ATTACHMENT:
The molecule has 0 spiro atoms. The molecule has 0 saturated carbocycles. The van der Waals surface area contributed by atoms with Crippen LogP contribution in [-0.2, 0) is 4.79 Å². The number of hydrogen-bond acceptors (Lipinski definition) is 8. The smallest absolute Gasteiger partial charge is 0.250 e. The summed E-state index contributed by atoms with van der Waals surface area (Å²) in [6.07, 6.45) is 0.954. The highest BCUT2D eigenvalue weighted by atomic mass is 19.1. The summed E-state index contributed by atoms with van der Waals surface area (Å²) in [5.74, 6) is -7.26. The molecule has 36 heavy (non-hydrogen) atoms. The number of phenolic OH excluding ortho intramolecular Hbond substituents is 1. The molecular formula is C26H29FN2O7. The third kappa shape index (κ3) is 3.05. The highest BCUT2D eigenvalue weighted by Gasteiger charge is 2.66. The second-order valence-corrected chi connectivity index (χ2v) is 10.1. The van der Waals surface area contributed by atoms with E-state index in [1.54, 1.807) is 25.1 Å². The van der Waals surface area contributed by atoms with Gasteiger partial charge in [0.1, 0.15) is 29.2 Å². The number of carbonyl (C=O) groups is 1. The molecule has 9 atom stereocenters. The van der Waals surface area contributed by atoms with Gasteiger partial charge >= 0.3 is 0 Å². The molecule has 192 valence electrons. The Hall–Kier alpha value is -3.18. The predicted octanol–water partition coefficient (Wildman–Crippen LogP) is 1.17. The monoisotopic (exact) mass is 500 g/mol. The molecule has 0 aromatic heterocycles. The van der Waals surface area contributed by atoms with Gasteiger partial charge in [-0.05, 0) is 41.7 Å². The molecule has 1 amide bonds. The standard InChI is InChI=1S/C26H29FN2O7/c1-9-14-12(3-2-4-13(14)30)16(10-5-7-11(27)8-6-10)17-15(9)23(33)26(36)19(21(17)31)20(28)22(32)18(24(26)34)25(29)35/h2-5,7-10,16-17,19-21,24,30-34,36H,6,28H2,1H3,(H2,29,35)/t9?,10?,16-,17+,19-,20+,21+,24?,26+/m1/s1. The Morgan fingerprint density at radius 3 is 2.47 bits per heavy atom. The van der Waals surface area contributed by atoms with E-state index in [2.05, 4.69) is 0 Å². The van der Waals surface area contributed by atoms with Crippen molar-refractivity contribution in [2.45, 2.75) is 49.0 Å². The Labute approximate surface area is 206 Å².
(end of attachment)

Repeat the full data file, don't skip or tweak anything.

The molecule has 0 spiro atoms. The molecule has 0 saturated carbocycles. The van der Waals surface area contributed by atoms with Crippen LogP contribution in [-0.2, 0) is 4.79 Å². The number of hydrogen-bond acceptors (Lipinski definition) is 8. The smallest absolute Gasteiger partial charge is 0.250 e. The summed E-state index contributed by atoms with van der Waals surface area (Å²) in [6.07, 6.45) is 0.954. The highest BCUT2D eigenvalue weighted by atomic mass is 19.1. The summed E-state index contributed by atoms with van der Waals surface area (Å²) in [5.74, 6) is -7.26. The molecule has 36 heavy (non-hydrogen) atoms. The number of phenolic OH excluding ortho intramolecular Hbond substituents is 1. The molecular formula is C26H29FN2O7. The third kappa shape index (κ3) is 3.05. The highest BCUT2D eigenvalue weighted by Gasteiger charge is 2.66. The second-order valence-corrected chi connectivity index (χ2v) is 10.1. The van der Waals surface area contributed by atoms with E-state index in [1.54, 1.807) is 25.1 Å². The van der Waals surface area contributed by atoms with Gasteiger partial charge in [0.1, 0.15) is 29.2 Å². The number of carbonyl (C=O) groups is 1. The molecule has 9 atom stereocenters. The van der Waals surface area contributed by atoms with Gasteiger partial charge >= 0.3 is 0 Å². The molecule has 192 valence electrons. The Hall–Kier alpha value is -3.18. The predicted octanol–water partition coefficient (Wildman–Crippen LogP) is 1.17. The monoisotopic (exact) mass is 500 g/mol. The molecule has 0 aromatic heterocycles. The van der Waals surface area contributed by atoms with Gasteiger partial charge in [-0.05, 0) is 41.7 Å². The molecule has 1 amide bonds. The standard InChI is InChI=1S/C26H29FN2O7/c1-9-14-12(3-2-4-13(14)30)16(10-5-7-11(27)8-6-10)17-15(9)23(33)26(36)19(21(17)31)20(28)22(32)18(24(26)34)25(29)35/h2-5,7-10,16-17,19-21,24,30-34,36H,6,28H2,1H3,(H2,29,35)/t9?,10?,16-,17+,19-,20+,21+,24?,26+/m1/s1. The Morgan fingerprint density at radius 3 is 2.47 bits per heavy atom. The van der Waals surface area contributed by atoms with E-state index in [2.05, 4.69) is 0 Å². The van der Waals surface area contributed by atoms with Crippen molar-refractivity contribution in [2.45, 2.75) is 49.0 Å². The Labute approximate surface area is 206 Å².